A 45 minute drive by shared taxi from Amritsar (the most convenient way of getting to the border), is the Wagah border between India and Pakistan; site of the world famous border closing ceremony. You would think, as in almost every other part of the world, that the closing of the border gates and lowering of the countries flags would be a non event, but not here, not between two nations recently created with such historic animosity and keen to prove their superiority.

Despite the undercurrent of tensions between the predominantly Muslim nation of Pakistan and Hindu India, the ceremony is a thoroughly enjoyable, elaborately choreographed and comical display. Each group of border guards attempts to out-shout, out-march and out–stanch the other, all while the Indian announcer incites the crowd with calls of “Hindustan!” The Pakistani crowd, aroused by their elderly flag bearer, is just as passionate but in far fewer numbers (reminded me of the disparity between North and South Korea).

My travel buddy Marius and I arrived at Wagah and joined literally thousands of Indian locals in the arena-style seating adjacent to the border. It’s remarkable that so many people attend the ceremony on a daily basis, so don’t be late or you’ll likely miss out. If you’re lucky, being a tourist, the authorities will see to it that you get preferred seating towards the front, near the area reserved for the women. And don’t be surprised if you strike up conversations with friendly locals either, as many who come to view the ceremony are families or curious educated types, keen to practice their English and ask about your travels and country.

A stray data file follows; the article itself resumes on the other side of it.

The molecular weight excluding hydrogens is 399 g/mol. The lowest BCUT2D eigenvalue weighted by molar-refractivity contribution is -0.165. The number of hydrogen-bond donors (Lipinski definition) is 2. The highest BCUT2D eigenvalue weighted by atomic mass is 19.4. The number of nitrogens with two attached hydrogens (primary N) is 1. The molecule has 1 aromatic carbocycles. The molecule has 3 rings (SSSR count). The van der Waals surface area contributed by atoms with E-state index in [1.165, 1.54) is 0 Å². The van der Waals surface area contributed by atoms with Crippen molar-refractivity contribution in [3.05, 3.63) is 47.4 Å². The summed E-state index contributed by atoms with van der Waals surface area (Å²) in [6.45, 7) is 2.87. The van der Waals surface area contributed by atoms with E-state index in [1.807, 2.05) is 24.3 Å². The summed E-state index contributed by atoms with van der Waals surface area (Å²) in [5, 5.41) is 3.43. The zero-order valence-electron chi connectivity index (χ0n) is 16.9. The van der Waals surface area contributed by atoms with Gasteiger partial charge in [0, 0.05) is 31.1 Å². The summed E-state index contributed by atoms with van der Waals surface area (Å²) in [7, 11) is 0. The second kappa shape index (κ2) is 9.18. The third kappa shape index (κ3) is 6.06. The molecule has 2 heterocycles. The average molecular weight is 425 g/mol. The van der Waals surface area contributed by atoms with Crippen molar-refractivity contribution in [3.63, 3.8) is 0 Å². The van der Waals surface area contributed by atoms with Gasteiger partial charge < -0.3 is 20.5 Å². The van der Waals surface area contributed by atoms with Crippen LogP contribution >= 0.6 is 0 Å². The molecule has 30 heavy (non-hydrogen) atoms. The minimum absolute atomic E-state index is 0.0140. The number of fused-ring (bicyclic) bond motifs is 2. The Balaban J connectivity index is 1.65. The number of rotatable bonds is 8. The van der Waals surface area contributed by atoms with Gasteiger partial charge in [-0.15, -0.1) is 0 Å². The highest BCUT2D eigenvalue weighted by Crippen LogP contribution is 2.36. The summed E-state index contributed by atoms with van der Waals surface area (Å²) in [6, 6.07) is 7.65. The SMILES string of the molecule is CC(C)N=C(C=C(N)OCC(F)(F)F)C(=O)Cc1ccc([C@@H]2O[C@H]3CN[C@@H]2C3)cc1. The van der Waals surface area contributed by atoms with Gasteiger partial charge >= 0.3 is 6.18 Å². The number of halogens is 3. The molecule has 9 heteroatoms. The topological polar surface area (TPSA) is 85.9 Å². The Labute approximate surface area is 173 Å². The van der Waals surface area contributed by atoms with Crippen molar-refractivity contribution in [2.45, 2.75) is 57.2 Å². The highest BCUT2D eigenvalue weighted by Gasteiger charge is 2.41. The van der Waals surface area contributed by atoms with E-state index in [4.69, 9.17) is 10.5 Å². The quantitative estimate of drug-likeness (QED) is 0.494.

The ceremony itself starts before sunset, so if you’ve arrived several hours early (to be assured a seat) that’s not a problem because to help pass the time many of the local women are invited onto the road to dance and celebrate their relative freedom (even flaunt it I assume) to Indian music being played. Other activities and games follow involving the women which made the time pass a lot quicker.

The ceremony begins in a fairly low-key manner with the respective soldiers leaving the border security building, dressed in stylish yet traditional army uniform, with the addition of the red fans on their caps; reminiscent of a bird of paradise’s extravagant bloomage! The Pakistani soldiers wore similar, but black attire. Images of which you can see when I attended the ceremony a second time, but from the Pakistani side when I travelled there.Exuberant marching (reminiscent of Monty Pythons Ministry of Silly Walks) ensues complete with high kicking (feet well above their heads) and feet stomping. Although I recently read this practice has been mutually agreed to end on account of the soldiers apparently complaining of ‘knee and foot injuries’ (on account of the ferocity of the motions). Some believe this is merely a convenient excuse in an attempt to ‘deescalate’ the aggressive nature of the ceremony. However the shouting, matched on either side of the gate, is still carried out while music is played.

The ceremony eventually concludes after about 30 minutes with a brief shaking of hands and each country’s flag carefully lowered in unison to ensure neither is ever higher than the other throughout the lowering procedure. Finally the carefully choreographed ceremony finishes with the border gates being slammed closed.

Considering these nations were split on a religious basis, I can’t help but feel this spectacle, as entertaining as it is, is merely two religions basically taunting one another.  A border guard we happen to sit next to on a bus trip, assured us beneath all the hype they weren’t secretly friends with their counterparts which I sort of wanted to believe.  A little worrying these nuclear nations are taunting each other considering they have already fought two wars over disputed areas, and in the light of the continued bombings and terrorist attacks that attempt to incite a third.

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